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Manic Digger, Free Minecraft Clone

Updated on February 2, 2011
For original Minecraft goodness, visit:
For original Minecraft goodness, visit: | Source

Manic Digger is probably the most popular and functional Minecraft clone currently available. I downloaded it and playtested it to see if it was even remotely close to providing the same sort of experience that Minecraft does. (Spoiler: It's not.)

At first, Manic Digger appears to be a very sold Minecraft clone. The block types are very similar to those in Minecraft and so is their appearance, but that unfortunately, is where similarities end fairly abruptly.

Crafting is awkward to say the least. At first I thought that it wasn't even possible, but I realized that when I pressed 'B' that opened a window with a bunch of block types in it. A blue dotted block in this array serves as a crafting table. By placing other block types on top of the crafting table, you can craft new block types. For instance, putting a block of sand on the crafting table then looking at the crafting table and pressing C creates a block of glass. In theory, pressing L should take the glass, but it didn't seem to work.

On the Manic Digger Wiki there's a comprehensive list of what Minecraft features are not available at the time of writing. I'll put it here to save you the bother of going to find it.

  • Linux and Mac support. Web browser applet.

  • Day and night cycle

  • Monsters

  • Tools and weapons

  • Boats

  • Doors

  • Signs

  • Chests

  • Flowing water

  • Fire

  • Map generator - cliffs.

  • Redstone

  • Crafting interface

  • Custom servers and mapping tools


It's fast. Blocks disintegrate the moment you hit them, which saves you the tedium of sitting there for ages watching your pickaxe go up and down, up and down until you finally have some stone. Manic Digger really does allow you to dig in a Manic fashion, so at least it lives up to its name. It's also pretty amusing if you simply want to make things out of blocks and never want the sun to set on your creations. Not everyone is a fan of the day / night cycle and if they leave it out of the final version entirely, that might actually be quite a bonus for them. On the downside however, if you dig your way down to the bottom layer of what may or may not be lava, there's no obvious way of getting out. You don't take damage, but you can't place blocks on it and so you're doomed to a life of paddling in murky pink waters.(Enabling free move will probably get you out of the sticky situation though.)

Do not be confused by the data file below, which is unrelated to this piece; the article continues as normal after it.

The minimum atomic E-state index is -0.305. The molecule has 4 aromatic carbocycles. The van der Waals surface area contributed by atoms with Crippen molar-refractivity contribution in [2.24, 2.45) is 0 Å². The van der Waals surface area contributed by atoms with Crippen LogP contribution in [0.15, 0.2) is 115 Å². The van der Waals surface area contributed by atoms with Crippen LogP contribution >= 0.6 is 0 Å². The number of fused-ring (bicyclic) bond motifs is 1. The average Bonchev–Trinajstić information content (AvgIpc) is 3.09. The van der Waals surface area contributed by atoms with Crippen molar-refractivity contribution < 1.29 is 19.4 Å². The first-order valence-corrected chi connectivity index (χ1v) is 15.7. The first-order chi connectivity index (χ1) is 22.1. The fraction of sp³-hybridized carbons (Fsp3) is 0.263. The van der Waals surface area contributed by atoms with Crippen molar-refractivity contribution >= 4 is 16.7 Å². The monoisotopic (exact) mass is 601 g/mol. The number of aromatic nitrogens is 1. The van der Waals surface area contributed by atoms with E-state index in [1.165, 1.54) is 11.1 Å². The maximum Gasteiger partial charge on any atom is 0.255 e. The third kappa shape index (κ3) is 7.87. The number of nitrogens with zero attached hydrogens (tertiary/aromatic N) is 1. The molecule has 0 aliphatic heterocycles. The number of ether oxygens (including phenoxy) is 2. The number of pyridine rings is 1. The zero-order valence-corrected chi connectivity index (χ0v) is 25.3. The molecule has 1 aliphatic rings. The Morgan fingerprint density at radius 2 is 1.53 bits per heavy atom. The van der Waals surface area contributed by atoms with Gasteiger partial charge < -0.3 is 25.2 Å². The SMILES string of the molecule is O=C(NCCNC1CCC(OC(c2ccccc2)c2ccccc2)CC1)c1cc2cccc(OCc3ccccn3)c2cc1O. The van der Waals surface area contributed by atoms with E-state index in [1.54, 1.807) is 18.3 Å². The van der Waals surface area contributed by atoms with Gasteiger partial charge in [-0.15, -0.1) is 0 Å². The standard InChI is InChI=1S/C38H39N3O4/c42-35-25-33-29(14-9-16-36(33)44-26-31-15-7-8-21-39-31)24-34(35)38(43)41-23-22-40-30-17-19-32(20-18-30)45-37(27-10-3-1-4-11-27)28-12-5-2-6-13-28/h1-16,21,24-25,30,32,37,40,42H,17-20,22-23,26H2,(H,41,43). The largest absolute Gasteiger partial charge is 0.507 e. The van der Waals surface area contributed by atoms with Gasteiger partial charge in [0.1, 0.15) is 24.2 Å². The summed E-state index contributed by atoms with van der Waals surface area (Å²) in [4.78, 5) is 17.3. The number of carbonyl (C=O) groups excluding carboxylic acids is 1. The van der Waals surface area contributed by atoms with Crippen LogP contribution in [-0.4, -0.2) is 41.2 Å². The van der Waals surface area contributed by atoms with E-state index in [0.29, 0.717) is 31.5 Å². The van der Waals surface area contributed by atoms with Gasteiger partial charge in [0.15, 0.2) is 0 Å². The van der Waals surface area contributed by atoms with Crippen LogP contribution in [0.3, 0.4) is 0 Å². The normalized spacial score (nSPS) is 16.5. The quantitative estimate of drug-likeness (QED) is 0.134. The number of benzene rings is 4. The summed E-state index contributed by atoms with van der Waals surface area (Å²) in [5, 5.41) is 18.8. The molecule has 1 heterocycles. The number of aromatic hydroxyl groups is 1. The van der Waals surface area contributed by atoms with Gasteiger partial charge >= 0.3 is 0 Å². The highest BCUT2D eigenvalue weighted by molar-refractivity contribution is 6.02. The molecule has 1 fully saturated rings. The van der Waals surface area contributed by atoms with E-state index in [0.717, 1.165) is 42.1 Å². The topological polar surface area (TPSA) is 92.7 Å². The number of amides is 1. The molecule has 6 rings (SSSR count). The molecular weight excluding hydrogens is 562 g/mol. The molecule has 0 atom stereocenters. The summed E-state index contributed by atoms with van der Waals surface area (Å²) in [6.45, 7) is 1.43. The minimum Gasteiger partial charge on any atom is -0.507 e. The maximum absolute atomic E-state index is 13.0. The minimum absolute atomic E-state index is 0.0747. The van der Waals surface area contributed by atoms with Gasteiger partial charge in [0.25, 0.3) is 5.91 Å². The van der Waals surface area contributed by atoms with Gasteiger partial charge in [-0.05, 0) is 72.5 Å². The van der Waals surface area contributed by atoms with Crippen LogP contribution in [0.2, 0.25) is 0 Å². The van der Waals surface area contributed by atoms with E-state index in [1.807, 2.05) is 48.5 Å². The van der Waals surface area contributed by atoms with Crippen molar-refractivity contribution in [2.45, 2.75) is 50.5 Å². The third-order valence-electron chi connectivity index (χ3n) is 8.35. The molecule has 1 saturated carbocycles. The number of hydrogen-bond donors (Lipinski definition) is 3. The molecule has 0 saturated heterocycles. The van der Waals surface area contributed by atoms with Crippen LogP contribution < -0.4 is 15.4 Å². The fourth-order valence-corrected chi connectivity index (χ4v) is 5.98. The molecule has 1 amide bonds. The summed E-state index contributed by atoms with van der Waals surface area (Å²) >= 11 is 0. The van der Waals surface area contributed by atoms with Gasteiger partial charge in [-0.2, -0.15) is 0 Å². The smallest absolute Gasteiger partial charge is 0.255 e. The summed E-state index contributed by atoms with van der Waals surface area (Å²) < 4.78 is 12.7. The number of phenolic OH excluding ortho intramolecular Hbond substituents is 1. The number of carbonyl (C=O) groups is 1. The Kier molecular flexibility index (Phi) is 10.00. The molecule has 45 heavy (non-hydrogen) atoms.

Pressing F2 increases your move speed to 10x the normal, allowing you to practically fly about the map.

Pressing F3 enables 'free move' which means literal flying. (Unfortunately, turning free move off appears to make you fall through the world as if it were made of butter and you are a hot knife.)


The blatantness of the clone. I know that 'clone' is a word that means 'precise copy', but the world really doesn't need a clone, what we probably could do with however is a game that took the base elements of what makes Minecraft great (the fully destructible world, the almost unlimited crafting options and block types) and took it in an entirely new direction. Manic Digger copies Minecraft right down to the useless book cases, which is a little bit dissapointing, especially as much of the functionalty that makes Minecraft actually worth playing is missing from Manic Digger.


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